By Alejandra Garcia and Bill Hackwell on May 5, 2023 from Havana
It was pitch dark at 4:30 as we started out to find that already thousands were taking over the streets chanting, Viva Fidel!, Viva Raul! and Viva Diaz Canel! Moving with purpose past the Plaza of the Revolution turning onto La Rampa and down towards the Malecon.
This is how Cuba dawned today in celebration. It was not the customary International Workers’ Day on May 1, but it was celebrated with great enthusiasm as if it were. Tens of thousands of Cubans in the streets and avenues of their communities, with banners, flags, and lots of music. Everyone walked to the event including President Miguel Diaz-Canel who arrived with other leaders of Cuba; waiting for them was Army General Raul Castro Ruz.
The familiar attendees were there: the father with his son on his shoulder, the grandfather walking holding the hand of his granddaughter, known Cuban cultural and sport figures and our many friends from other latitudes. There were the curious eyes watching from the balconies, private sector workers, the local Conga musicians merging with their energy and rhythm carrying drums and trumpets.
Over 300 Cuban municipalities held International Workers Day events today including 100,000 people at the Malecon in Havana.
Right at 7 when the sun began to rise over the Florida Straits the Cuban National Anthem was played followed by lively music with dance and two talks that could be heard all along La Piragua at the foot of the emblematic and renowned Hotel Nacional.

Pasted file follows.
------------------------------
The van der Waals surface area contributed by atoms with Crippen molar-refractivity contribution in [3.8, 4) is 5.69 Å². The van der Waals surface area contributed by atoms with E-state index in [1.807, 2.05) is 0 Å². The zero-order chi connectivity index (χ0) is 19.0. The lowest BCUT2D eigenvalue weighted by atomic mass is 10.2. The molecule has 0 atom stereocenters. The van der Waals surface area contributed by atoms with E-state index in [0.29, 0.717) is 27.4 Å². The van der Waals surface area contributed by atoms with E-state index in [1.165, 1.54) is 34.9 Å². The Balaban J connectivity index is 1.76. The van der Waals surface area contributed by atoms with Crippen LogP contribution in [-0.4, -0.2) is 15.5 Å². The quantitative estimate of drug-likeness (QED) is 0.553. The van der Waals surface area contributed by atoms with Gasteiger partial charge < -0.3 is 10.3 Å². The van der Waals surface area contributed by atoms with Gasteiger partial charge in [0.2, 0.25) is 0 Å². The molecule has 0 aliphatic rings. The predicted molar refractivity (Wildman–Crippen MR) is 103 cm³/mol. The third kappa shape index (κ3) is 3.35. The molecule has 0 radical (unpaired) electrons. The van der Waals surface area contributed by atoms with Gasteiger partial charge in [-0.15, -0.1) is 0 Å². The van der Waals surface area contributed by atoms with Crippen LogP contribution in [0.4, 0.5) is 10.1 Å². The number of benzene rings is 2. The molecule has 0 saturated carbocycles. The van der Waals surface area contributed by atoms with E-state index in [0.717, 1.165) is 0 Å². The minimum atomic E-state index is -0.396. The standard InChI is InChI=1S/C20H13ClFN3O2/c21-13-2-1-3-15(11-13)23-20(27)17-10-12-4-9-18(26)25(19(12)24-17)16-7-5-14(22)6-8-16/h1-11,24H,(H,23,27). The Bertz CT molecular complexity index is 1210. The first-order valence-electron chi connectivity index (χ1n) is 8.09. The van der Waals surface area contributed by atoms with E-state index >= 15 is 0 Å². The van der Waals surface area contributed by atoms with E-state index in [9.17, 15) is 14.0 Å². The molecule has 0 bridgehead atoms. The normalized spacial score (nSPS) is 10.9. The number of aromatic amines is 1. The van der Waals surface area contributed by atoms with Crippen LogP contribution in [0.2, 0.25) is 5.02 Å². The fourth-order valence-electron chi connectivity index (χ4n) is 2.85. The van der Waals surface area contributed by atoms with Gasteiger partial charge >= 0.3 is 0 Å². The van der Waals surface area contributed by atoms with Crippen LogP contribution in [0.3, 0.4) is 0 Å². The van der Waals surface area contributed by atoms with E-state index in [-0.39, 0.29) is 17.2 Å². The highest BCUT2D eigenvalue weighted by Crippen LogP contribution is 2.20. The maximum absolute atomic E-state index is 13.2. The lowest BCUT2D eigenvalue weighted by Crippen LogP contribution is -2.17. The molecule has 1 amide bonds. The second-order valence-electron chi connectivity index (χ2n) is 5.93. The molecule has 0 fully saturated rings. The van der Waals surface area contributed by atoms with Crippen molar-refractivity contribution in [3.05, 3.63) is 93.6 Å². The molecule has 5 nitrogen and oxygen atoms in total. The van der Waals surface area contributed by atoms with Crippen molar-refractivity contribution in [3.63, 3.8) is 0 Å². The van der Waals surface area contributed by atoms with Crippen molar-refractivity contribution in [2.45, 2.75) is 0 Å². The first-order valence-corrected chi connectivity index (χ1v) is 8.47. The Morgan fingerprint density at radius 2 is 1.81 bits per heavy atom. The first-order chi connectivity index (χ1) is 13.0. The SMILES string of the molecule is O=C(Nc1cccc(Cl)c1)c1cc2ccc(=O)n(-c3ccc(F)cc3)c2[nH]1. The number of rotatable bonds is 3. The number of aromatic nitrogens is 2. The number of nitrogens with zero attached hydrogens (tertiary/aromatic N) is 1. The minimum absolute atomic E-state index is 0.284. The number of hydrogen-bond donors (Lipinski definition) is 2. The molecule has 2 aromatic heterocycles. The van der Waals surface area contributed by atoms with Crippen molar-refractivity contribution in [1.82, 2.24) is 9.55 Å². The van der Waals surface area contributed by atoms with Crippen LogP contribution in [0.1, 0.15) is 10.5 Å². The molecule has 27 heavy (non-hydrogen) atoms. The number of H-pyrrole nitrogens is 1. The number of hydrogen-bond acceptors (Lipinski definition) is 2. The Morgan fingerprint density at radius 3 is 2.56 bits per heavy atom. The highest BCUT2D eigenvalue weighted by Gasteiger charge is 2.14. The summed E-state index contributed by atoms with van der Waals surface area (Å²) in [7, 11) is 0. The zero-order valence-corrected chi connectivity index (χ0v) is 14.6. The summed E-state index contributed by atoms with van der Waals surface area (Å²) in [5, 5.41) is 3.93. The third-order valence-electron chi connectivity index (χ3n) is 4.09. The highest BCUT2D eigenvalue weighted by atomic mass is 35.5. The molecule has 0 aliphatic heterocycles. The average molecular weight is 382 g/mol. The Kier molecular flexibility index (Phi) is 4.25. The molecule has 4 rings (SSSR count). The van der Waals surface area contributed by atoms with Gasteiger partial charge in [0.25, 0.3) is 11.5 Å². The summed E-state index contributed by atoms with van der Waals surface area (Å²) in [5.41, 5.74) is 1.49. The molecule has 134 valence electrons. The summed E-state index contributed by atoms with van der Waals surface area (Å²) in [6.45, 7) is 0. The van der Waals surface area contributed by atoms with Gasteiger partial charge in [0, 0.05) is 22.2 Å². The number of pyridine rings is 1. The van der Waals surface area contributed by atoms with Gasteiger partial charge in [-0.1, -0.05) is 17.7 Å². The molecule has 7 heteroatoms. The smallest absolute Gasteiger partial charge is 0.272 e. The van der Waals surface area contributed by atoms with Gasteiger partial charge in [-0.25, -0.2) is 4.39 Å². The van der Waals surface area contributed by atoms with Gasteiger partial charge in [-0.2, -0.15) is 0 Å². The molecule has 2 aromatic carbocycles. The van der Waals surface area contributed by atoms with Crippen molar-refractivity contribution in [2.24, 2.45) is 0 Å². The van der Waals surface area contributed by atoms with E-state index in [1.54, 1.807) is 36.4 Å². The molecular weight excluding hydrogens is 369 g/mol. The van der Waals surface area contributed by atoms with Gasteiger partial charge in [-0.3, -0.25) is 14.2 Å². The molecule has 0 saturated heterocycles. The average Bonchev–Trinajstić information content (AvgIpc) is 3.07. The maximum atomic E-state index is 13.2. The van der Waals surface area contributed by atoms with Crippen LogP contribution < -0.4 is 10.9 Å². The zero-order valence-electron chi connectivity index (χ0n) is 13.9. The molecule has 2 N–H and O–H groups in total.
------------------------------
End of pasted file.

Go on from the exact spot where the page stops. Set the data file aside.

Karen Urrutia Pérez, researcher at the Center for Genetic Engineering and Biotechnology, recalled that the Cuban scientific community responded to our president’s call on May 19, 2020 when he summoned them to create their own vaccines.
“May Day, the day of the world proletariat, is commemorated in a complex international scenario because of the global economic crisis and the ravages of a pandemic that left in its wake a trail of pain and death.”
“In Cuba it is even more challenging because of the cruel imperialist blockade for more than 60 years. Today we have absolute control of covid-19 and it is due to the effective protection of our vaccines, all this thanks to the greatness of scientists and health personnel,” she stressed.
Ulises Guilarte de Nacimiento, secretary general of the Central de Trabajadores (CTC), said that the celebration of the day of the workers was preceded by the International Meeting of Solidarity with Cuba, which allowed more than 1,000 representatives of 261 political, youth, trade union and social organizations to share with work centers and neighborhoods, “where our realities prove the ability to overcome obstacles and shortages of our people, and reaffirm the solidarity and commitment that Cuba is not alone.”
Although this year the May Day parade changes its traditional scenario -commented the union leader-, the Malecon is a space of historical and multitudinous mobilizations, many of them led by Commander-in-Chief Fidel Castro Ruz to demonstrate Cuba’s right to its sovereignty and independence, including those held here to demand the return of the child Elián González and the five heroes who spent many years in US prisons for defending their country against terrorist attacks.